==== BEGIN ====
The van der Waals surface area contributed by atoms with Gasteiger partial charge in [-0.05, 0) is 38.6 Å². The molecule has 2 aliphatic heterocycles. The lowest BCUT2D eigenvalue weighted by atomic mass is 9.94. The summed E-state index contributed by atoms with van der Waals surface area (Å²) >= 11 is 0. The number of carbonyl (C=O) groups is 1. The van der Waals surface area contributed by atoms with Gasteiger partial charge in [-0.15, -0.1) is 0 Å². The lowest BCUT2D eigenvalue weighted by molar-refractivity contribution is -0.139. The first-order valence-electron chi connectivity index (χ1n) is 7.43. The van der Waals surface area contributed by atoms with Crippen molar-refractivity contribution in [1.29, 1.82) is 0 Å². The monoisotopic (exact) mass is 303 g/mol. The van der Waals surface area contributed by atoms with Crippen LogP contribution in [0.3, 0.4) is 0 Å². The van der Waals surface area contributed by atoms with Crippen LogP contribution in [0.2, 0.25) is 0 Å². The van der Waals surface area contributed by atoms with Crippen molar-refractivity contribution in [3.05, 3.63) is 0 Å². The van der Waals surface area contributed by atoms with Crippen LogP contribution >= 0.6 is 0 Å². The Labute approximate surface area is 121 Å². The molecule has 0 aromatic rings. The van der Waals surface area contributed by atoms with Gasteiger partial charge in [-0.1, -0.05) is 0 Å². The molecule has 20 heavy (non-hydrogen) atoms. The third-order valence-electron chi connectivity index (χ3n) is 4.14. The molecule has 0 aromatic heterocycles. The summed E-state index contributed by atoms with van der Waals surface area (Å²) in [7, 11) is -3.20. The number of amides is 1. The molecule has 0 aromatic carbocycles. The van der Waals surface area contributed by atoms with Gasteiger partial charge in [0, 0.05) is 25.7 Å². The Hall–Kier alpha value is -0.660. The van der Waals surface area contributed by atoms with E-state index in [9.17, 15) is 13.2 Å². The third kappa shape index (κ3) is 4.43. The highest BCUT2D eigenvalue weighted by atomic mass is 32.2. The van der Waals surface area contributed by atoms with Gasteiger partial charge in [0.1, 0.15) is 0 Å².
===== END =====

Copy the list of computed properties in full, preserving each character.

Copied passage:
The van der Waals surface area contributed by atoms with Gasteiger partial charge in [-0.05, 0) is 38.6 Å². The molecule has 2 aliphatic heterocycles. The lowest BCUT2D eigenvalue weighted by atomic mass is 9.94. The summed E-state index contributed by atoms with van der Waals surface area (Å²) >= 11 is 0. The number of carbonyl (C=O) groups is 1. The van der Waals surface area contributed by atoms with Gasteiger partial charge in [-0.15, -0.1) is 0 Å². The lowest BCUT2D eigenvalue weighted by molar-refractivity contribution is -0.139. The first-order valence-electron chi connectivity index (χ1n) is 7.43. The van der Waals surface area contributed by atoms with Crippen molar-refractivity contribution in [1.29, 1.82) is 0 Å². The monoisotopic (exact) mass is 303 g/mol. The van der Waals surface area contributed by atoms with Crippen LogP contribution in [0.3, 0.4) is 0 Å². The van der Waals surface area contributed by atoms with Crippen LogP contribution in [0.2, 0.25) is 0 Å². The van der Waals surface area contributed by atoms with Crippen molar-refractivity contribution in [3.05, 3.63) is 0 Å². The van der Waals surface area contributed by atoms with Crippen LogP contribution >= 0.6 is 0 Å². The Labute approximate surface area is 121 Å². The molecule has 0 aromatic rings. The van der Waals surface area contributed by atoms with Gasteiger partial charge in [-0.1, -0.05) is 0 Å². The molecule has 20 heavy (non-hydrogen) atoms. The third-order valence-electron chi connectivity index (χ3n) is 4.14. The molecule has 0 aromatic heterocycles. The summed E-state index contributed by atoms with van der Waals surface area (Å²) in [7, 11) is -3.20. The number of amides is 1. The molecule has 0 aromatic carbocycles. The van der Waals surface area contributed by atoms with Gasteiger partial charge in [0, 0.05) is 25.7 Å². The Hall–Kier alpha value is -0.660. The van der Waals surface area contributed by atoms with E-state index in [9.17, 15) is 13.2 Å². The third kappa shape index (κ3) is 4.43. The highest BCUT2D eigenvalue weighted by atomic mass is 32.2. The van der Waals surface area contributed by atoms with Gasteiger partial charge in [0.1, 0.15) is 0 Å².